Both stories are bildungsroman tales about young boys who are forced to set out on a character-building journey. The reasons for starting the journeyin both stories are similar but the circumstances of the boys differ slightly. Throughout the journey these boys meet many lovely people and many evil people and are initiated into adulthood through a wide range of joyful and sad experiences.
The original novel Nobody's Girl was the spiritual successor to Nobody's Boy, and viewers of their respective anime series will find similarities as well. They are both fairly long series (51 and 53 episodes) from the 1970s, and have the same basic plots: heartwarming (sort of) orphan ends up going on a journey to find lost family and happiness. These often fun and cheerful shows are also full of tragedy and sadness (Remi more so than Perrine), and have honestly lovable characters that even those far older than the target audience will enjoy.
Both are stories originally from the same author and they share plenty of similarities. The progression of how the stories unfold is pretty comparable as well. Perrine is just a bit more cheerful, while Remi has a bit more dread, but they always know exactly when to turn things around for the best. Simply put liking one of these, you'll probably enjoy the other. And they also share the same wondrous composer.
Both show young children facing difficulty and turmoil, depicting the unforgivably harsh conditions and reality of the 19th century European peasantry. Flanders no Inu (Belgium) and Ie Naki Ko (France).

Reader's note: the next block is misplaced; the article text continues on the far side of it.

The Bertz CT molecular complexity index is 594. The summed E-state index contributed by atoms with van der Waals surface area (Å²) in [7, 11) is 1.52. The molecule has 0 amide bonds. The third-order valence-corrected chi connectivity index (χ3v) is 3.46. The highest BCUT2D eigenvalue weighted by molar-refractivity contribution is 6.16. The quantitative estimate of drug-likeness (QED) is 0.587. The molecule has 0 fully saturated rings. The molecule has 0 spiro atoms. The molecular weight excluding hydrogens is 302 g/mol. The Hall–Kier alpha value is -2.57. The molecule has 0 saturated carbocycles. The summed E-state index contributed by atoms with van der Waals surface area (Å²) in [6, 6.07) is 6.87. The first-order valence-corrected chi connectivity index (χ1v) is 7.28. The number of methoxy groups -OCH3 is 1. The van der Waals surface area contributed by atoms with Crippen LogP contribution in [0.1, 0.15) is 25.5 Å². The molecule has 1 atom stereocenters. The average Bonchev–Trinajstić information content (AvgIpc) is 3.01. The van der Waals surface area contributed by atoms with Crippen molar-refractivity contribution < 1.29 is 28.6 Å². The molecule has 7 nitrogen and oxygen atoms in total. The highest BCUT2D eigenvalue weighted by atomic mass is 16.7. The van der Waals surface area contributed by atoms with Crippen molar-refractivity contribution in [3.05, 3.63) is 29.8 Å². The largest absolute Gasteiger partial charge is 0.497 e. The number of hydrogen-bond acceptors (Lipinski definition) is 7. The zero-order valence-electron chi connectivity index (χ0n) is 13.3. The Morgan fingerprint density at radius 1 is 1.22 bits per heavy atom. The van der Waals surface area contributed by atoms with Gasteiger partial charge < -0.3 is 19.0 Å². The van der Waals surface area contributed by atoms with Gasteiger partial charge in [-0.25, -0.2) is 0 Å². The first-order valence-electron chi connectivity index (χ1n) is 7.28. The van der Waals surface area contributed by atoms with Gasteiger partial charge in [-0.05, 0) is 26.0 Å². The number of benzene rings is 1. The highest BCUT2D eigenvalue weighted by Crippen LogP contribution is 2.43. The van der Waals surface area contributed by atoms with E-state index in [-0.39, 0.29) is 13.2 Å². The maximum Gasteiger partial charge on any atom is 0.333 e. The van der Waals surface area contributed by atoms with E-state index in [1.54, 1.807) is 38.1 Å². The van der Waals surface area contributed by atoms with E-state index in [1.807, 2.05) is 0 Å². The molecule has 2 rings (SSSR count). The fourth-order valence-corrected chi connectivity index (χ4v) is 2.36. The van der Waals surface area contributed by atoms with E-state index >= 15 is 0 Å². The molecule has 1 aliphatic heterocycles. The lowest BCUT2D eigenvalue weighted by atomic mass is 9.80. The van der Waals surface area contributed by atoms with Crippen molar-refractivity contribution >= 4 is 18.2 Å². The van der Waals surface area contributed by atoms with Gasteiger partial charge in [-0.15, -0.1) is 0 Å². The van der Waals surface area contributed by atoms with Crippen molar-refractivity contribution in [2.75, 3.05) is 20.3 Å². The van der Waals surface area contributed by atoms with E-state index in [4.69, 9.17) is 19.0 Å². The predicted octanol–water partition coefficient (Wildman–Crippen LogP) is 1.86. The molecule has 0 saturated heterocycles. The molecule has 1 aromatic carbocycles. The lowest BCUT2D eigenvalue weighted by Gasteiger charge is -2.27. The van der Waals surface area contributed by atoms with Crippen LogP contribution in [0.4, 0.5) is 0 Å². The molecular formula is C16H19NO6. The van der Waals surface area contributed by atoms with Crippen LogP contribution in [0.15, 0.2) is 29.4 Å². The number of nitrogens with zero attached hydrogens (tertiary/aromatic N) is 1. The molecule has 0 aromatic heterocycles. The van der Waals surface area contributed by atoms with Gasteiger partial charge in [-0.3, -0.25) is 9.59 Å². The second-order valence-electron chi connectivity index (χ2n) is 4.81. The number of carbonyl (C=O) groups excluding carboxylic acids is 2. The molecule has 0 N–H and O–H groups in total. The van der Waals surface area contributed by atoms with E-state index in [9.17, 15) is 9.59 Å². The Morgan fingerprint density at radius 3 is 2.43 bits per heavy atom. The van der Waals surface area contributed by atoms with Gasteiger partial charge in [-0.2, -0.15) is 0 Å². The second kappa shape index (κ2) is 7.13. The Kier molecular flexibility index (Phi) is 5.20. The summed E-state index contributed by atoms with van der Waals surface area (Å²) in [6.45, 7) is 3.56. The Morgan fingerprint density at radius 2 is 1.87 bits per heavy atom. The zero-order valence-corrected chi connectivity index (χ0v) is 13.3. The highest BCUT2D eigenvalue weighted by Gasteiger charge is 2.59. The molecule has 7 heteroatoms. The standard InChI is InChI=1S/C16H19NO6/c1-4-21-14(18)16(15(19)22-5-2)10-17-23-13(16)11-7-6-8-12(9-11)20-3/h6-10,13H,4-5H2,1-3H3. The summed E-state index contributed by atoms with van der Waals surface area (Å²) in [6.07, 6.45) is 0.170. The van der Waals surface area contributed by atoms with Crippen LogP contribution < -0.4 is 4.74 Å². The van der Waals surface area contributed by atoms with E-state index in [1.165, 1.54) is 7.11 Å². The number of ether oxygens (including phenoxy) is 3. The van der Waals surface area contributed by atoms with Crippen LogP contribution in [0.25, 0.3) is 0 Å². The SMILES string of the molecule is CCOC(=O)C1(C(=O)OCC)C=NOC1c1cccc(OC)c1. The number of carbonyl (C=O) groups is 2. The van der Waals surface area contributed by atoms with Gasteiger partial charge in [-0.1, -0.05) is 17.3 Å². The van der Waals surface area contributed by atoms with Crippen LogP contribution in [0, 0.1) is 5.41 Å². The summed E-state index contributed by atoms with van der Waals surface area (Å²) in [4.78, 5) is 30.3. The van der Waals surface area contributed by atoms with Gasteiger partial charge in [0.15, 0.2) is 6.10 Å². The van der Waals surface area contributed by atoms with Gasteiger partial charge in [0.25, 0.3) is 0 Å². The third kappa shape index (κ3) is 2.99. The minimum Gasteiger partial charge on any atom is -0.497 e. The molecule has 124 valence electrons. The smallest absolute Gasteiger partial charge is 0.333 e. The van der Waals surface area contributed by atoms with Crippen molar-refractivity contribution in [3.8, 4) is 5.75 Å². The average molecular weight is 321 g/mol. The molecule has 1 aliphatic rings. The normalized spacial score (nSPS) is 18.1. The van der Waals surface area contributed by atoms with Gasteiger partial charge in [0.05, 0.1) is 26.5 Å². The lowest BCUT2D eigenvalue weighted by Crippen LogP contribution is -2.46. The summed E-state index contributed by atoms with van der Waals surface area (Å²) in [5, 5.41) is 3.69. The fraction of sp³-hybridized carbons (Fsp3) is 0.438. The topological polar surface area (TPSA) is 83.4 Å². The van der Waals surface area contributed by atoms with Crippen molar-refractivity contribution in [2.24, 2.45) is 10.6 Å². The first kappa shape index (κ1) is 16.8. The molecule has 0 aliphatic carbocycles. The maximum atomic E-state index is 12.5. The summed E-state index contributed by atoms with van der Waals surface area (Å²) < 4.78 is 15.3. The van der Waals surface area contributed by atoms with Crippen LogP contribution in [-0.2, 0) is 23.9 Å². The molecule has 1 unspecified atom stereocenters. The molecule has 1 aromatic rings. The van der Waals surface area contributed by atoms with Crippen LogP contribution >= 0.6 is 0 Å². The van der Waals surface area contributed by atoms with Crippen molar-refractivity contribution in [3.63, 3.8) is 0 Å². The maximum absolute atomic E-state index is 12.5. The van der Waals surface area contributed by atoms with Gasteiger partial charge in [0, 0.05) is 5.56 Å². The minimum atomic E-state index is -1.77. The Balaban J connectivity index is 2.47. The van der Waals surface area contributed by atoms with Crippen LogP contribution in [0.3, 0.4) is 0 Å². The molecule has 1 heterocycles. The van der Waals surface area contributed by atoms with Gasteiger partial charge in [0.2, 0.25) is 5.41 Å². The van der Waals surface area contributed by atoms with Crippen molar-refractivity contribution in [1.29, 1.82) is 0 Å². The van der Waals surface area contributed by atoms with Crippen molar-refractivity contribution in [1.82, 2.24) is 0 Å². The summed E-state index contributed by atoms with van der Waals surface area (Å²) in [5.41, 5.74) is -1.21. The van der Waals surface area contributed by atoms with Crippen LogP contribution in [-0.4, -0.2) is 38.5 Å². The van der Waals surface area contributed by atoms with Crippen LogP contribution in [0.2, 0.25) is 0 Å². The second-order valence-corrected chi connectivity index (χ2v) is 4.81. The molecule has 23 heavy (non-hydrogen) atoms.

These two shows have the same heart at the core of it. Ie Naki Ko is definitely more tragic than Udon's upbeat nature, being about a young boy who's sold off to a traveling musician. But there still is an endearing father/son relationship in both between two people who, while they aren't related, are still family regardless. And this relationship is the central relationship in both shows.
Ie Naki Ko and Takarajima are both adaptations of Western novels in which a young boy leaves home and travels the world accompanied by a charismatic father figure and animal companions. They were made by a lot of the same people - e.g. director Dezaki Osamu, character designer Sugio Akino, and art director/background artist Kobayashi Shichiro - and released one year apart. The visual similarities are extensive and obvious.
As for differences, Takarajima is a pure adventure story, whereas Ie Naki Ko puts the emphasis on Dickensian drama.
If you like one of these shows, you're going to love the other. It's really as simple as that. Both are French novel adaptations flawlessly brought to life in anime form by director Osamu Dezaki. I could praise him endlessly but the entire staff for both shows deserves a medal or two. Both shows retain a very serious tone and can be pretty melodramatic, with RoV diving a bit more into romances whereas Remi is more of a somber adventure following his everyday life as he barely gets by. The art and music in both are very high quality if you're into old stuff (honestly look better than a handful of 80's shows I've seen). I'll just stop there though, simply enough these are absolute masterpieces from Dezaki. Must see for both.  read more
As in Ie Naki Ko Heidi is also an orphan child looking for a family that accepts her having the same hardships of living sometimes on her own and having to endure the life with strange people that don't understands her.
And is also based on a very good novel like many of anime made in those ages.
Epic stories based on classic literature. These two titles are directed by some of the biggest names in the anime industry and present a very similar feel of adventure, drama and exploration. Both anime are highly inspirational when it comes to traveling, showing us unique and vivid sceneries in countries such as Italy, Brazil, Argentina, France and others.